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I've come across this tricky issue. See the following code:

public class Foo
    public int A { get; set; }
}

static void Main(string[] args)
{
    Foo foo1 = new Foo();
    Foo foo2 = new Foo();

    ChangeObject1(foo1);
    ChangeObject2(ref foo2);

    Console.WriteLine("Foo1 = " + foo1.A);
    Console.WriteLine("Foo2 = " + foo2.A);
    Console.ReadKey();
}

static void ChangeObject1(Foo foo)
{
    foo.A += 1;
    foo = new Foo();
}

static void ChangeObject2(ref Foo foo)
{
    foo.A += 1;
    foo = new Foo();
}

After some testing, foo1.A is equal to 1, and foo2.A is still equal to 0. To my understanding, this is because the second method has the instance passed in by reference rather than value. This changes the content of the instance, so when a new object is created and assigned in the method, the value is no longer defined.

But thinking about it confuses me as I feel that there should be similar effects in the first method, even if it's passed by value because the content of the instance is still changed outside of the method.

Anyone know whats actually going on? Thanks!

share|improve this question
up vote 3 down vote accepted

I presume that you're using c# or java. either way, the concept remains the same

when you declare your foo variables

Foo foo1 = new Foo()

you're declaring what is called a reference type. (all objects that represent classes are reference types)

so, the value stored in foo1 isn't really a Foo, but it's a value that holds the memory address of that Foo.

when you call

    static void ChangeObject1(Foo foo)
    {
        foo.A += 1;
        foo = new Foo();
    }

you're passing a copy of that reference. Therefore, when you do foo.A += 1, you're changing the member value of the object that you've just passed in.

when you do foo = new Foo(); you're only changing the copy of the reference, but not the original object reference itself.

now, when you call

    static void ChangeObject2(ref Foo foo)
    {
        foo.A += 1;
        foo = new Foo();
    }

you're not passing a copy of the address of your Foo but you're passing the address of the address of your Foo.

you can think of it as though you're passing the original Foo address itself.

So when you call foo = new Foo(), it doesn't matter what you did to foo before that. You've just over-written your address with the address of a brand new Foo object.

if you change your method to look like the following

    static void ChangeObject2(ref Foo foo)
    {
        foo.A += 1;
    }

then you should notice the change

Here's a page that explains reference types It's in java, but the same principles apply to c# too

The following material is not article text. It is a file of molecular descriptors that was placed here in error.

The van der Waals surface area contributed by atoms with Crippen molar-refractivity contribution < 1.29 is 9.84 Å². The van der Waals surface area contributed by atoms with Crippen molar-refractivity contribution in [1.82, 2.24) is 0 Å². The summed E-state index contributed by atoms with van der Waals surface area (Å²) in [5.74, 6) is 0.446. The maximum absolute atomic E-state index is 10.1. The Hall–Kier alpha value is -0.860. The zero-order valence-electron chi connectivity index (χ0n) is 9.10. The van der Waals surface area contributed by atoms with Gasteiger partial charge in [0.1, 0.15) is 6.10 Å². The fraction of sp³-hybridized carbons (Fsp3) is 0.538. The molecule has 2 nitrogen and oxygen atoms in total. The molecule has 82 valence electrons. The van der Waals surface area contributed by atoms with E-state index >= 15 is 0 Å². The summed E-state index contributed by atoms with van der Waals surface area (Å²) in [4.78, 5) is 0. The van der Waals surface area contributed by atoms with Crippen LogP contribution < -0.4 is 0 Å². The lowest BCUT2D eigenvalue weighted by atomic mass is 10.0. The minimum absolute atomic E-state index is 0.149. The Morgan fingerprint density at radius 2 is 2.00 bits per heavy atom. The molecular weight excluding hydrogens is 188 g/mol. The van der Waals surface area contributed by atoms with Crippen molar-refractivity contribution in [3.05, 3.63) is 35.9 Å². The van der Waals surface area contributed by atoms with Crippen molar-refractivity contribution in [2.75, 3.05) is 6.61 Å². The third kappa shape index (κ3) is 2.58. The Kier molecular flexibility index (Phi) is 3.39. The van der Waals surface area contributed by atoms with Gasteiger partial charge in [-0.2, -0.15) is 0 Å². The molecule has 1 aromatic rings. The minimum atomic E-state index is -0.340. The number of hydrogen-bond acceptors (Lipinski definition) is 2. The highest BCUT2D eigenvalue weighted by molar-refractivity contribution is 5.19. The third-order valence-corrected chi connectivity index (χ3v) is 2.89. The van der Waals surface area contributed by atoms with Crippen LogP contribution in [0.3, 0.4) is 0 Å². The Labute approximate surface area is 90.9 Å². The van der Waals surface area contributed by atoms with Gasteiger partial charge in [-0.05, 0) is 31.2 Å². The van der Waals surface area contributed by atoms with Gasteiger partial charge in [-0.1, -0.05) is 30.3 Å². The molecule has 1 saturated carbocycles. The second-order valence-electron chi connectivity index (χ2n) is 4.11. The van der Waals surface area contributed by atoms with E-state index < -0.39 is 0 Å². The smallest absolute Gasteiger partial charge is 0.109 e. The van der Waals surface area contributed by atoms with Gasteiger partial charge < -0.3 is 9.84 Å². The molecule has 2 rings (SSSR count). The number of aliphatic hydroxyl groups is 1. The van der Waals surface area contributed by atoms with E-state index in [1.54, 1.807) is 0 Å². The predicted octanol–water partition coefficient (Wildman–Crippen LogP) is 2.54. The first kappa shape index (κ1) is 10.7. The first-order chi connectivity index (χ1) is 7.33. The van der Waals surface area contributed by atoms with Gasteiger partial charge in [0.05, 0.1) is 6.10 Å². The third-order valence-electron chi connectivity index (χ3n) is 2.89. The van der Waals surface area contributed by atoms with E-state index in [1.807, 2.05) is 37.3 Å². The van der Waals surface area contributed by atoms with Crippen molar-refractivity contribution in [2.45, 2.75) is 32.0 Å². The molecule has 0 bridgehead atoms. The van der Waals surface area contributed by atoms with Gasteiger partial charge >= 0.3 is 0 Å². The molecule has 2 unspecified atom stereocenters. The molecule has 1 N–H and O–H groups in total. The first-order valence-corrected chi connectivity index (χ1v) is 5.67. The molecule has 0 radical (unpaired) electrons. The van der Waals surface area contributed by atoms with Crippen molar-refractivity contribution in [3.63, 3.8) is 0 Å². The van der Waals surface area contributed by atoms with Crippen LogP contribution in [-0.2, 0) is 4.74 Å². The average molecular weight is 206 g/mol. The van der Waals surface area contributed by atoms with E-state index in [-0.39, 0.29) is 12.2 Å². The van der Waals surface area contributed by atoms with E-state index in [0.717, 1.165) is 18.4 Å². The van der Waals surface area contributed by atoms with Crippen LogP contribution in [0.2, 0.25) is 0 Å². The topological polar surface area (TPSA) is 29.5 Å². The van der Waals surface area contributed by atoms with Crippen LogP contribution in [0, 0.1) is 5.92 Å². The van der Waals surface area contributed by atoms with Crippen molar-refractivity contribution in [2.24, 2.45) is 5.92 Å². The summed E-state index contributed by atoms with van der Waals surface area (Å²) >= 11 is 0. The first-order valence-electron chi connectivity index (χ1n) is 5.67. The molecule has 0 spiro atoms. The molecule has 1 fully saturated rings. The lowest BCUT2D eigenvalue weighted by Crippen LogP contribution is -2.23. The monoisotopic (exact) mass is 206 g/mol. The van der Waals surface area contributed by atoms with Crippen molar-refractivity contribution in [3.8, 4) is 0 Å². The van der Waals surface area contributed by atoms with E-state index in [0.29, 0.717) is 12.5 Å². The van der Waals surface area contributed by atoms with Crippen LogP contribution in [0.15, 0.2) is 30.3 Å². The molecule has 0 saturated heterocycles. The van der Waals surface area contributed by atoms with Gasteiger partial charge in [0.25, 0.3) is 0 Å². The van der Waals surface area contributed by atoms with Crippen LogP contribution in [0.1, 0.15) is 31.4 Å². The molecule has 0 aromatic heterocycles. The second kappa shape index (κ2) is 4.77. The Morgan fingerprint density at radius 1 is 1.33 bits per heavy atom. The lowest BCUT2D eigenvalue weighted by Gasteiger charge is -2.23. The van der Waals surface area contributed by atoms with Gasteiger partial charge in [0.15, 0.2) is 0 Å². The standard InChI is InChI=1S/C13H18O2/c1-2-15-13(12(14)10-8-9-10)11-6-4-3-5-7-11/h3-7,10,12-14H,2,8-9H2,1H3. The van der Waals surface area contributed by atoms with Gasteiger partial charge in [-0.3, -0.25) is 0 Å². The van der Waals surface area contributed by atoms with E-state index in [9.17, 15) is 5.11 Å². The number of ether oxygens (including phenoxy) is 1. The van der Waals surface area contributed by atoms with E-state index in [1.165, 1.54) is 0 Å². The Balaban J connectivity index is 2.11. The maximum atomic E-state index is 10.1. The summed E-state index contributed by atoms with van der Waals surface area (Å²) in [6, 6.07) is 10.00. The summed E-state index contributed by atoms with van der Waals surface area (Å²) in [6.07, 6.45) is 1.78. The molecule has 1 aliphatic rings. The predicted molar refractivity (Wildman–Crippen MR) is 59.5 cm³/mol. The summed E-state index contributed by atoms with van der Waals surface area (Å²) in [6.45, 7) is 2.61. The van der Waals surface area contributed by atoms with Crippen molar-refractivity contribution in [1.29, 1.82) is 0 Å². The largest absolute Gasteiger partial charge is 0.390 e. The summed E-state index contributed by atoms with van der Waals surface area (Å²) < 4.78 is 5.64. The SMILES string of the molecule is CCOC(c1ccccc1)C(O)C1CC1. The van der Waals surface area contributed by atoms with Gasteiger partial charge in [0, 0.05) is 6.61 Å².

share|improve this answer
    
Apologies; the language is in C#. And I see! I just figured that if code in the first method could change a member variable of the original instance even though it is a copy (like you said, an address is passed in), then the assignment of a new instance would also stand, meaning the object outside of the method is still reinialized. How come the member isn't changed only for the copy in the method? – opposite of you Sep 11 '12 at 18:39
    
@oppositeofyou the member is changed, BUT you're no longer passing in a copy of the address, you're passing in the address itself*, so when you type foo = new Foo(); you're over-writing that address. *(technically you're passing an address to the address) – Sam I am Sep 11 '12 at 18:46
    
Perfect, thanks a lot :) – opposite of you Sep 11 '12 at 19:49
    
"all user-defined objects are reference types" I disagree, struct are not ref types they are value types – Vamsi Sep 12 '12 at 6:04

Perhaps if you think about it in terms of a value type instead of a reference type it would help. Take the first example (number in brackets represents a memory address which holds an integer value).

Passing by Value

[0001] -> 5;

When you pass by value, the value 5 is copied to a new memory address

[0002] -> 5;    
[0002] -> 10;    // changes the value of a new reference

Changing the value of [0002] will not affect [0001].


Passing by Reference

[0001] -> 5;

On the other hand if you pass the address itself (passing with the ref keyword)

[0001] -> 5;    
[0001] -> 10;    // changes the value of the original reference

You can now change the value the reference is holding.


Reference types instead of holding an integer hold an address to an object. So it stands that if you pass by reference you are passing the 'container' (ie pointer/reference) which holds the value. You can then change what the container holds. If you pass by value, you are taking the value out of the container and passing it, then the original container is out of the picture.

share|improve this answer
    
This answer is even more confusing, because it uses value types (integers), while the question uses reference types. – Chris Pitman Sep 12 '12 at 5:41
    
I clearly state why the example uses value types. It is easier to see what is happening and is the exact same concept when passing with the ref keyword. Which sounds more confusing, A container that holds a value, or a container that holds a container that holds a value? Yet the concept of passing a container, or the value it holds remains the same. Feel free to replace the integers with long hexadecimal memory addresses if that makes it easier for you to understand, it's irrelevant to the point. – Despertar Sep 12 '12 at 5:56

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